As expected, Hillary Clinton won the New York Democratic primary. Celebrated by the mainstream media as the ultimate victory, a look at the numbers tells another story and how the road to both the nomination and to the Presidency is still an impervious one.
New York is Clinton's (adopted) home and stronghold, as she was twice elected Senator there. Yet, while Bernie Sanders won his home state Vermont 86.1% to 13.6% - taking all the delegates - Clinton won New York 58% to 42%, getting 139 delegates, against Sanders' 106. One month ago, her advantage was 30%. Also, she won in the NY metropolitan-corridor area and - by a narrow margin - in Syracuse, Buffalo and Rochester. The rest went all to Sanders.
What is most interesting is however looking at numbers. In 2008, Hillary won against Barack Obama with a similar percentage (57,4%). However, she the got 1,068,498 votes - versus Obama's 751,019. This time, Hillary got 1,054,083 votes against Sanders' 763,469. In other words, despite her formidable electoral machine, Clinton lost over 14,000 voters since 2008. Sanders got instead over 12,000 votes more than Barack Obama. Considering that the black electorate in 2008 overwhelmingly voted for Obama and today tends to favor Clinton (in the 2008 NY primaries, blacks were around 40% of the voters), there is space for some interesting voting behavior analysis.
It is also worth reminding how in 2004 John Kerry won New York; before him, in 2000, it was Al Gore. Both ended up getting the nomination but losing the elections. The last one to win both was, in 1992, Bill Clinton.
There is also a deja vù: in 2008, a weird absence of votes for Obama in certain precincts - such as Harlem and Brooklyn - led to a recounting and consequent substantial change of the results. Because of the volume and consistency of voting irregularities in last Tuesday primaries - mostly people who turned out to vote, only to be told they were not registered - New York Attorney General Eric Schneiderman announced his office has opened an investigation. Not a minor issue in a state, like New York, where the primaries are closed and people had to register as democrats as early as last October.
Despite all this, mainstream media called the election for Clinton just a few minutes after the vote closed. In fact, one cannot fail to note how mainstream media are increasingly attacking Sanders: on the Vatican trip, some tried to suggest he was self-invited, prompting the Pontifical Social Sciences Academy's Chancellor, Marcelo Sanchez Sorondo, to publicly denying such allegations. The Brooklyn debate- which social media almost unanimously attributed to Sanders - was treated as a Clinton's victory.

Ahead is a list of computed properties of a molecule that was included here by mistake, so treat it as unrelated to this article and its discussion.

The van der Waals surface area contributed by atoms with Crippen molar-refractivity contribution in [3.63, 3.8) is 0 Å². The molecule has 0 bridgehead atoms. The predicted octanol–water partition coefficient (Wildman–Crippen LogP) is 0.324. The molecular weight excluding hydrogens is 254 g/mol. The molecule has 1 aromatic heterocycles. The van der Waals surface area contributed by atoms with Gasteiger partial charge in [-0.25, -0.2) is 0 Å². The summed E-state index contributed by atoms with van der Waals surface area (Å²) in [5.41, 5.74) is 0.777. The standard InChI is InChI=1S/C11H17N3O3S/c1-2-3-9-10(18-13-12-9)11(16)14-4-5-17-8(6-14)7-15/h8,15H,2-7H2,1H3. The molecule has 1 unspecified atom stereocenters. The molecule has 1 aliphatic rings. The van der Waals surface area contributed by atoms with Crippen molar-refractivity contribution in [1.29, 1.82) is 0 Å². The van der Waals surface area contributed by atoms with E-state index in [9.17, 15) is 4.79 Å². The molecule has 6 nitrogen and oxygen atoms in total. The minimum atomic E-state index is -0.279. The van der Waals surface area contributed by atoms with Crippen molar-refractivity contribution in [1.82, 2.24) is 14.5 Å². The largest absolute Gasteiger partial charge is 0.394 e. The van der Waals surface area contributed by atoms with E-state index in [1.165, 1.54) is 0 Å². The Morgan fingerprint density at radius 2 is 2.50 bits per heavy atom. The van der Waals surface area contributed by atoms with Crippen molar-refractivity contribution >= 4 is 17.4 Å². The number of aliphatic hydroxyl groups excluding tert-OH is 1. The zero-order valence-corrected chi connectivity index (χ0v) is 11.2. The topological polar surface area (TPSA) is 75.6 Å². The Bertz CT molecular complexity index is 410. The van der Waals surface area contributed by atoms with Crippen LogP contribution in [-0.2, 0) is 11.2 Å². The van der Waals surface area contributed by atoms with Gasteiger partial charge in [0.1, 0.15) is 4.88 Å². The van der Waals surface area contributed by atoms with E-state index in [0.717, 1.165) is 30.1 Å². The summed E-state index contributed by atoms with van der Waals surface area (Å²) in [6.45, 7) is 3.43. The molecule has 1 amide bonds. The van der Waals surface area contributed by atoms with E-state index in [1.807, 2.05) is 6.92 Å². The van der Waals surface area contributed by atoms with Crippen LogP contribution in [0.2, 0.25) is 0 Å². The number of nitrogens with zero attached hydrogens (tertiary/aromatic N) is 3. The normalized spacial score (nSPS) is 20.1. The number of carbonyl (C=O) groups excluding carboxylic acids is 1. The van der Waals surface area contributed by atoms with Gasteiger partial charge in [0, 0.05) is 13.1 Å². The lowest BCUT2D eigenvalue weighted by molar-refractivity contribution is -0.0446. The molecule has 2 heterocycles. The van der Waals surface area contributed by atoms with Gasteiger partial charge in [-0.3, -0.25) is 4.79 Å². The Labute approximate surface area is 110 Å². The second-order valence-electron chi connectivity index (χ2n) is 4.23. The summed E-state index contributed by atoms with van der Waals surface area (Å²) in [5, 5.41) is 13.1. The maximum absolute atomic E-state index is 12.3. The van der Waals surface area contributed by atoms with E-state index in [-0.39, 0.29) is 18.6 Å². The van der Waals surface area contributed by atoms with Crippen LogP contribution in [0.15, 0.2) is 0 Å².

Not to mention the count of delegates: it is extremely difficult to know what the exact numbers are as each count them differently: cases in point are the additional 40 delegates that Sanders got after the second round of primaries in Washington State - which not all outlets include in the total counting - or the numbers in New York, as many add the super-delegates to the total, giving the impression Hillary won the vote 175 to 106, instead of 139 to 106.
Clearly, Sanders' path to nomination is an arduous one. Yet, as there over sixteen hundreds delegates to be attributed, all scenarios are still theoretically possible on the way to 2,382, the number needed to win. It is also contradictory to suggest that Sanders will harm Clinton by not giving up, since in 2008 she stayed in the race until the end.
All these shadows in the process add to Hillary's weakest point: trust. She is in fact, after Donald Trump, the least trustworthy and likeable of all candidates. At the same time, Bernie Sanders is catching up in national polls and the two are almost at a pair now. On November 8th, the candidate able to rally the independents and the undecideds will be the one likely to prevail. So far, data show that it is Bernie Sanders who is better able to do that.
Discarding all these variables as non-relevant - as many Democratic leaders seem to be doing, assuming that against Trump, Hillary will win anyway - is short-sighted and terribly dangerous. Of course, any mind-sensed registered Democrat will vote for the Dem candidate no matter what. But so far 18 millions voted in the Dem primary out of about 220 millions having the right to vote in the country: roughly one in twenty is not enough to win the general election.
For the record, Donald Trump in New York got 524,932 votes: half of Hillary's votes on the democratic side, yet still more than McCain and Mitt Romney together got in 2008 (respectively 333,001 and 178,043) and more than the double of what all GOP candidates together got in 2012 (252,185). Things are definitely moving on the Republic side and there is plenty of evidence from Europe that often people vote candidates like Trump in the secrecy of the booth, but do not always say it loud. Let's hope this won't be the case in America.